Anyway, to continue the story...
Heading first for Sand and then Sauda on the 520 we climbed 1000m as the road snaked its way through the enormous mountains, twisting and turning, like a twisty turny thing. We passed grass roofed summer huts (or were they winter ones?) nestled by small green lakes. Interestingly we overheard a Norwegian talking to a tourist about these small lakes in the mountains – called tarns in Scotland. Apparently they don't have a name for them in Norway, they're just called 'small waters'. Strange seeing as there are so many of them.
|I want to live there!|
The road then ended near Roldal and we turned north west on the E13 towards Sorfjorden. After passing through a 5 km almost dead straight tunnel which headed downhill, we continued winding our way down another 20-30 kms before coming to the head of the fjord at Odda. Turquoise waters gave way to huge sheer cliffs on either side of the valley and massive waterfalls tumbled down into the fjord.
We only did 170 miles but it took us 8 hours.
I've been to Scotland; I've been at Alaska; I've been been to Yukon and BC. Sorry guys I really think Norway may top even those great places. (So far) it doesn't quite have the space and enormity of Alaska and Canada but it has amazing scenery pretty much everywhere you look, great facilities everywhere and, as Tracy will bear testimony to, lovely hot chocolate.
If only it didn't rain so much.
Which it doesn't do when you're in a tunnel. So for 23 minutes we didn't get rained on! We passed through the world's longest passenger road tunnel. Who'd have thought that it was in Norway - specifically on the E16 north east of Flam.
Having started the day gawping at one of Norway's most visited waterfalls....
We caught another ferry and rode through some beautiful 'Lord of the Rings' type scenery - huge waterfalls cascading down the mountainside, as the road twisted its way up the valley floor. Occasionally we'd come across a small quaint Norwegian village all with wooden houses, painted deep red, or white or occasionally mustard yellow, often with grass roofs. And then another tunnel and then another fjord, and sometimes this...quite a shock I can tell you!
We stopped at Fjaerland. Population 300 but gets 300,000 tourists a year (almost all between June and September) Some because this place is the Hay-on-Wye of Norway. A Bibliophile's nirvana with dozens of second hand bookshops, but also because this is glacier country.
|ONE man ONE bike ONE tent ONE glacier in the background|
|Tracy in her element. Stealing second hand books!|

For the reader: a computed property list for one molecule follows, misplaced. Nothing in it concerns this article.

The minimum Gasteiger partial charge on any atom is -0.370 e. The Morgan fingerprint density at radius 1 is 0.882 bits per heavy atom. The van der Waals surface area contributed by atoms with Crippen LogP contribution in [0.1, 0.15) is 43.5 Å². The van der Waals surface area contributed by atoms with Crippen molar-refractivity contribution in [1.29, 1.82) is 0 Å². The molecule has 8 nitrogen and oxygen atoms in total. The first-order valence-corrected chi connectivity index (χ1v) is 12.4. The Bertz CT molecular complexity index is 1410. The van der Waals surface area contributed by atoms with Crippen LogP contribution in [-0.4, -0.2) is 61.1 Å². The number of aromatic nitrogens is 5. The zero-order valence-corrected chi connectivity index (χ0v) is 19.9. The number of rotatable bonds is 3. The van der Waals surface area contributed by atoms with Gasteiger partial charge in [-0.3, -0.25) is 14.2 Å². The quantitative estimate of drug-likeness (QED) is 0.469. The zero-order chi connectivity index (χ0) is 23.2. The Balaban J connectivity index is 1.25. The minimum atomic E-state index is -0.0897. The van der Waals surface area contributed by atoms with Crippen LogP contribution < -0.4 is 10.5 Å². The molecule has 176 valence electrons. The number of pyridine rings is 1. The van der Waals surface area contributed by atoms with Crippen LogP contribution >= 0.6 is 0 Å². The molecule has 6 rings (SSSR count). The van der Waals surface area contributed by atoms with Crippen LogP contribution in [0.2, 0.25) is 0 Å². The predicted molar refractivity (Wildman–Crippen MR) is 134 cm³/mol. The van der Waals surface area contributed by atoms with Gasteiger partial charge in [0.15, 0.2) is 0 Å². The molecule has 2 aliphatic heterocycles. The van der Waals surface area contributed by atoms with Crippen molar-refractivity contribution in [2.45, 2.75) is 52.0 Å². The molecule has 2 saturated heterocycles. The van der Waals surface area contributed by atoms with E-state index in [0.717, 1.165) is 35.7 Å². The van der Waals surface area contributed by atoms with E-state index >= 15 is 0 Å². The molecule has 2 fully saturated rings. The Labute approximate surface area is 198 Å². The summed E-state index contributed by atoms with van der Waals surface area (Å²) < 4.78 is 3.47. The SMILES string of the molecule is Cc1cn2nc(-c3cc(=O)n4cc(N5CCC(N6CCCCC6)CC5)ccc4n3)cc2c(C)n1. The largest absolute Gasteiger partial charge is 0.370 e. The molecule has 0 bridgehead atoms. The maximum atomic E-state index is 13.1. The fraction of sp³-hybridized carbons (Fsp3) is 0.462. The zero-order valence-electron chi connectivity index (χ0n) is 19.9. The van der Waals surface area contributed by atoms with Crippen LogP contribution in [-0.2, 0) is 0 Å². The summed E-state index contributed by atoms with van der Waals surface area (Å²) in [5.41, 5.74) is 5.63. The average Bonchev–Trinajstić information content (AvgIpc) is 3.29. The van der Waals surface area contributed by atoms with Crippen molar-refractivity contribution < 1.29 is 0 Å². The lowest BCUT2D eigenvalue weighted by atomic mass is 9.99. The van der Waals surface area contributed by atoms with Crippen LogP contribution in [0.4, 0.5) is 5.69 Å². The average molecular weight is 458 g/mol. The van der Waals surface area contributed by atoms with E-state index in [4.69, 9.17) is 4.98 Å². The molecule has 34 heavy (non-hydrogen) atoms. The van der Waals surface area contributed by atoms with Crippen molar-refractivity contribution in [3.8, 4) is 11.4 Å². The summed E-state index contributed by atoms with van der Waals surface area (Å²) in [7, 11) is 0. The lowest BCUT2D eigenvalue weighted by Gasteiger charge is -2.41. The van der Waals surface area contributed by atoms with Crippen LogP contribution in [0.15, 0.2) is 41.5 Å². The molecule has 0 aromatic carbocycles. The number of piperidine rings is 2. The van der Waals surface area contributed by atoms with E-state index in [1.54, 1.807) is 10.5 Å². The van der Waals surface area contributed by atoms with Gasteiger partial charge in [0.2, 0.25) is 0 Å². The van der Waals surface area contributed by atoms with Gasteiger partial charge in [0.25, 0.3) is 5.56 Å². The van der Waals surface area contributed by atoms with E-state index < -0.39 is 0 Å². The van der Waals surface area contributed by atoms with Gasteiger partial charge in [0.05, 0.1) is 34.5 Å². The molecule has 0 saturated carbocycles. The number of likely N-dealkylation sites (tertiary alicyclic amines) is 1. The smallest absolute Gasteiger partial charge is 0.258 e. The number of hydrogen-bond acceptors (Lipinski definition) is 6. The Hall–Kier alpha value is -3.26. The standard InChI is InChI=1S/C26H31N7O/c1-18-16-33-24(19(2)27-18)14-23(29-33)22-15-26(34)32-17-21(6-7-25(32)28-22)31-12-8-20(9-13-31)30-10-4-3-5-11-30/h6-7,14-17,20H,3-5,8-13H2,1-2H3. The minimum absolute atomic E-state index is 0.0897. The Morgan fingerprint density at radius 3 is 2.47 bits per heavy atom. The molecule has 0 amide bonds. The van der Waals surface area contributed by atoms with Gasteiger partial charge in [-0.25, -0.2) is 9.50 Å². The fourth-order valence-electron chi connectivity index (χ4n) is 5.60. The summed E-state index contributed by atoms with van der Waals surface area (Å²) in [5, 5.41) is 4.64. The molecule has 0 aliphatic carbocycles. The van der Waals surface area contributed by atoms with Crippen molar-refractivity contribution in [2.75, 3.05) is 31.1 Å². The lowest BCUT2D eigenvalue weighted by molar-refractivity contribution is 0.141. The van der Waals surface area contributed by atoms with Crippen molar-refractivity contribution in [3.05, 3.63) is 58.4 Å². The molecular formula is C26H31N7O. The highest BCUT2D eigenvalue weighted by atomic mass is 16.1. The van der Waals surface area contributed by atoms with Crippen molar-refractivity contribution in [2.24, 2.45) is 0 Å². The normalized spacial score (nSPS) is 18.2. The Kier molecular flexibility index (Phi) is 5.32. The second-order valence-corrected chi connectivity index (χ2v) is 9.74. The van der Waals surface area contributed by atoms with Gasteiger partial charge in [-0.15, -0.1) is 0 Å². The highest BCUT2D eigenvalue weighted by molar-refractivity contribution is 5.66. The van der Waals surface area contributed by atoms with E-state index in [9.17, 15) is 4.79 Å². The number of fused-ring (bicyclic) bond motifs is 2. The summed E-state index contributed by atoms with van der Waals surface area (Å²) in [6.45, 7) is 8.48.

We camped for the night, in sight of continental Europe's largest (and most southerly?) glacier, but not before visiting the excellent Norwegian Glacier Museum, where we learnt all about ice, glaciers and global warming.
|Little did we know how accurate that sign was!|
|Global warming - as witnessed by a retreating glacier. Caused by cows and the combustion engine.|
Next day (Thursday? Not sure anymore) we moved north a little. A little, because the scenery was so amazing we just kept stopping to gawp at it. Another valley, another glacier, another waterfall.
Tracy had spotted a small campsite in the LP that sounded wonderful, so we headed to Olden and then along a minor (but sealed) road through yet more fantastic scenery to the very end of the valley. We were confronted with perhaps the best campground we have ever found!?
Set between two fingers of the glacier, Melkevoll Bretun campsite has lovely grass, flat pitches next to a raging river which is, in fact, icy water coming straight off the glacier. Above us we could see the glacier in the distance and over to our right was a massive waterfall. (I'm posting this blog before taking lots of photos of the campsite, which I'll add next week or on facebook)
And it was 'only' £18 a night and breakfast was just £5. There was even a free sauna (although, as nakedness is often expected in this part of the world I didn't partake).
We walked up to the edge of the glacier, passed by many tourists (mainly Chinese) who had taken a 'Troll car' (basically a golf cart) instead of walking for 50 minutes. This particular glacial finger has retreated some 500m in the last century and we followed the depressing signs back as they told us where it used to reach. But when we got to where it is today it was quite stunning. Tracy got very excited about picking up twenty thousand year old bits of ice (as you would) and put her 'scientist pose' on for the photo.
We're staying another night here.... might never make it to Nordkapp at this rate....
Scandinavian people.... Another thing I like about Norway, and Scandinavia in general I think, are the people. They are very friendly (and everyone seems to speak excellent English) and quiet and respectful. To generalise, I think we have more in common with Scandinavians (and Germans) than we may at first think. I mention this in my 'soon to be published book' (Had to mention it, sorry). When I was in the USA I commented on how we don't perhaps have as much in common with our North American 'cousins' as our common language might suggest. Just because we speak the same (or very similar) language doesn't mean we are the same. Whereas the British, Scandinavians and Germans do, I think, share many traits. We value personal space, are polite and friendly but in a non invasive way. I realise I'm on dodgy ground saying this as it's a massive generalisation. I don't mean to offend anyone. I'm just saying that it appears to me that we Brits are more European than we like to think sometimes and perhaps our 'special relationship' with Uncle Sam is holding us back from forming deeper relations with our true first cousins.